Probus Hears About The Porthole Murder
The speaker at the latest meeting of the Probus Club of Basingstoke, Paul Stickler, is a retired detective, an FBI graduate, with degrees in history and criminology and is working towards a history PhD. He is well qualified to investigate cold cases such as he described – the Porthole Murder.
This was about a 21 year old actress called Gay Gibson, who in 1947 sailed on the ship Durban Castle from South Africa to Southampton and vanished without trace. She had formed a relationship with a First Class steward, James Camb, who, initially denying any form of contact then admitted Gay Gibson had died while they were in bed together.
He panicked and thrust her body through her cabin’s porthole never to be seen again. Whether she was dead was impossible to establish but at James Camb’s trial, he claimed she was frothing at the mouth.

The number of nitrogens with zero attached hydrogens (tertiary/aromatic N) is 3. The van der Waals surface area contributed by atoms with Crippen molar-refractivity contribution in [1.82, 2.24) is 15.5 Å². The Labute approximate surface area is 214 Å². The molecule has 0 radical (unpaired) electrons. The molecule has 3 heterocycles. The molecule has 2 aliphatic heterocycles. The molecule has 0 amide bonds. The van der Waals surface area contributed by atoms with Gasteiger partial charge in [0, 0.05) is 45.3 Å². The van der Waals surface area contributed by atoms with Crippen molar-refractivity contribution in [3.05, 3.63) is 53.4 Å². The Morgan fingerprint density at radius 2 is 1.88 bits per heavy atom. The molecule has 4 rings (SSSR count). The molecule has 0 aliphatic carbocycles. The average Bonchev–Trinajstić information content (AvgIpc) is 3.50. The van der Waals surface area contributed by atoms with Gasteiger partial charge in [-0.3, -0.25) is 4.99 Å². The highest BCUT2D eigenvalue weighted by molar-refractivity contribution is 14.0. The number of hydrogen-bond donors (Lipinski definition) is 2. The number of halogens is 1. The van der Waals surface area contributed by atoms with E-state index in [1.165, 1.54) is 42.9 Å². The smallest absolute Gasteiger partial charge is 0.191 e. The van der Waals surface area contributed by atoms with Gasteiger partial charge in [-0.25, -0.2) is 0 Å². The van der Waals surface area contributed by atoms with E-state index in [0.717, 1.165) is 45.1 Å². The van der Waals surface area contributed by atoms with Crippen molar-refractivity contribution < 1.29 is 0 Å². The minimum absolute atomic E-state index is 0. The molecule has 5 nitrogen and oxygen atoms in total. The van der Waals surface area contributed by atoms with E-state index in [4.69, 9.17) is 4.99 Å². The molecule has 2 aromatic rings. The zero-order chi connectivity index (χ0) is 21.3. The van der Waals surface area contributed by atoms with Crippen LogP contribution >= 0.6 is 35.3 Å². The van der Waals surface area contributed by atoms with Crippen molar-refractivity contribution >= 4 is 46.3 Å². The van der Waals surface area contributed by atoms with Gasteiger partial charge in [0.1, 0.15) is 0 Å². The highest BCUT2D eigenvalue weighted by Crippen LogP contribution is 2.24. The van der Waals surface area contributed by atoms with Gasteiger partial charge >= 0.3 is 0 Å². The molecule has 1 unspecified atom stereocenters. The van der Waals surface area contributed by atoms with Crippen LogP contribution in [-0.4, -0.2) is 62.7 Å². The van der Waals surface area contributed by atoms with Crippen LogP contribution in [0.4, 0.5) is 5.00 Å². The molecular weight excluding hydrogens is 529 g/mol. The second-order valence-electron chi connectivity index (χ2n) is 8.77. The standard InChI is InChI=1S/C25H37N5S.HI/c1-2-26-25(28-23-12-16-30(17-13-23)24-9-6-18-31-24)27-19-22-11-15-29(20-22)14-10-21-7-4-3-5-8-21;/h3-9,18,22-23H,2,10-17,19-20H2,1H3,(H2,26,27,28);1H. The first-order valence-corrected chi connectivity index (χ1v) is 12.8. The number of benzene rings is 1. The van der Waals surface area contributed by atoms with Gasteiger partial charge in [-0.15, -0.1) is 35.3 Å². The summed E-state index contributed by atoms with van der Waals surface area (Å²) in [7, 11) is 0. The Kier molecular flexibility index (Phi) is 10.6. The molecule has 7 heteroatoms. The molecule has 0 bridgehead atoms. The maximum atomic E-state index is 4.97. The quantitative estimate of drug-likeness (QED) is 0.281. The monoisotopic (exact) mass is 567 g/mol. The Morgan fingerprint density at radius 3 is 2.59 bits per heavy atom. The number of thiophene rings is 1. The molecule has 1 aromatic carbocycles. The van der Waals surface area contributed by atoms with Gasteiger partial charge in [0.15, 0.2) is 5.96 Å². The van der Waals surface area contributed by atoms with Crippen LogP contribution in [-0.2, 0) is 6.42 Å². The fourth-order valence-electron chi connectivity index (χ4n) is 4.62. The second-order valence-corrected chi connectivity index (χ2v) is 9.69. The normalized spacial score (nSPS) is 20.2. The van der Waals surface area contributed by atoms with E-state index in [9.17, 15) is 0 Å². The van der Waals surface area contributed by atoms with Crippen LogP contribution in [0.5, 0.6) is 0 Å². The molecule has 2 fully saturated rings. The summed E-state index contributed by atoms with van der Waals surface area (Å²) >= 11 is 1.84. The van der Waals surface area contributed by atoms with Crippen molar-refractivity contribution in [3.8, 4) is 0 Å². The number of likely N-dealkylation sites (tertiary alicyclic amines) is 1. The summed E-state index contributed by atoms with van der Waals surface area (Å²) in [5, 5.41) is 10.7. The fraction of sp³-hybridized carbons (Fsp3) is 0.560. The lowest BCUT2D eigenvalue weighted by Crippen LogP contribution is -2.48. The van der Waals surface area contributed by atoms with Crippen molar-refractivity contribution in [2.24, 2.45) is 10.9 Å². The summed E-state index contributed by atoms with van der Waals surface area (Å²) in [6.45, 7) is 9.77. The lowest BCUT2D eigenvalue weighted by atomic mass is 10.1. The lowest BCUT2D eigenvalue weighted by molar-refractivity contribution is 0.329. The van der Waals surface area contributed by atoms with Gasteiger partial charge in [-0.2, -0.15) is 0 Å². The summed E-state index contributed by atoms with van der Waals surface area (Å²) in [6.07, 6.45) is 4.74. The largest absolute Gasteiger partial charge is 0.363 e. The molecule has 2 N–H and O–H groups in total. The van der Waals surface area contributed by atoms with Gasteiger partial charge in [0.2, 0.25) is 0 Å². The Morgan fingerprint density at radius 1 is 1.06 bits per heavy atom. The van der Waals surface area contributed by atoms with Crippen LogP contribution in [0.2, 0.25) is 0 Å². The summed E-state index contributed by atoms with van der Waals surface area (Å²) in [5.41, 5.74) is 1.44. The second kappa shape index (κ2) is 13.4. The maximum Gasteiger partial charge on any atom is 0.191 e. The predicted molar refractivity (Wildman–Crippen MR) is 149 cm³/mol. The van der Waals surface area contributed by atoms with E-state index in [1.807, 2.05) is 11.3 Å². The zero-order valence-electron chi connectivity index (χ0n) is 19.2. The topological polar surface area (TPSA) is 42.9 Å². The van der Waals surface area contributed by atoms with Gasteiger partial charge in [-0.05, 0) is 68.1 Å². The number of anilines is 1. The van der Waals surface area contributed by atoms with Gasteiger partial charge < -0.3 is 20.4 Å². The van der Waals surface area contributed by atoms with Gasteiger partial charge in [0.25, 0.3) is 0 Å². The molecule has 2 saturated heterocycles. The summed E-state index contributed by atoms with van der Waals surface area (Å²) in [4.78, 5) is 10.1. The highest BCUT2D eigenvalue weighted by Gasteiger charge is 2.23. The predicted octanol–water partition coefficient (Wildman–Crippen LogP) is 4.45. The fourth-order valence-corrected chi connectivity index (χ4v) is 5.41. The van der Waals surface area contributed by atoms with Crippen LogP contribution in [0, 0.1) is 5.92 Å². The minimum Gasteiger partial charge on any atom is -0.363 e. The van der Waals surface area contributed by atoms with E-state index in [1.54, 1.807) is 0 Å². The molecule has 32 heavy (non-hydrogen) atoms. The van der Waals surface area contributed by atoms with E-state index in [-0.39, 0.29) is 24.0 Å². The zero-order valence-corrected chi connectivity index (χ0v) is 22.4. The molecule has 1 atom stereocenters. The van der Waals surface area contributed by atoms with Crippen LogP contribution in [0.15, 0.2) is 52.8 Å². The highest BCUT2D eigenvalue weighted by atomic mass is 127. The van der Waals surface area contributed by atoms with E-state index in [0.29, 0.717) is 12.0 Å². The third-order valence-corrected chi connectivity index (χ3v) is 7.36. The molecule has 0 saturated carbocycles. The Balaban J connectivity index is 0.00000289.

Some fellow actors had witnessed similar medical episodes during rehearsals when she had fainted, frothing at the mouth and her lips turning blue. Crucially they did not travel from South Africa for the trial. Yet, in contradictory evidence, believed by the judge and jury, her mother claimed she was a well young woman.
At the Hampshire Assizes James Camb was found guilty of her murder and was sentenced to hang but avoided capital punishment because a no-hanging bill was being discussed by parliament.
James Camb was released from prison in 1959 but was convicted several years later of other sexual offences and spent his remaining years behind bars.
The audience were left to come to their own conclusions about the case. The charge could have been one of manslaughter rather than murder if the true medical condition was able to be established that Gay Gibson died from natural causes. But without the body there could be no autopsy to establish the actual cause of death.
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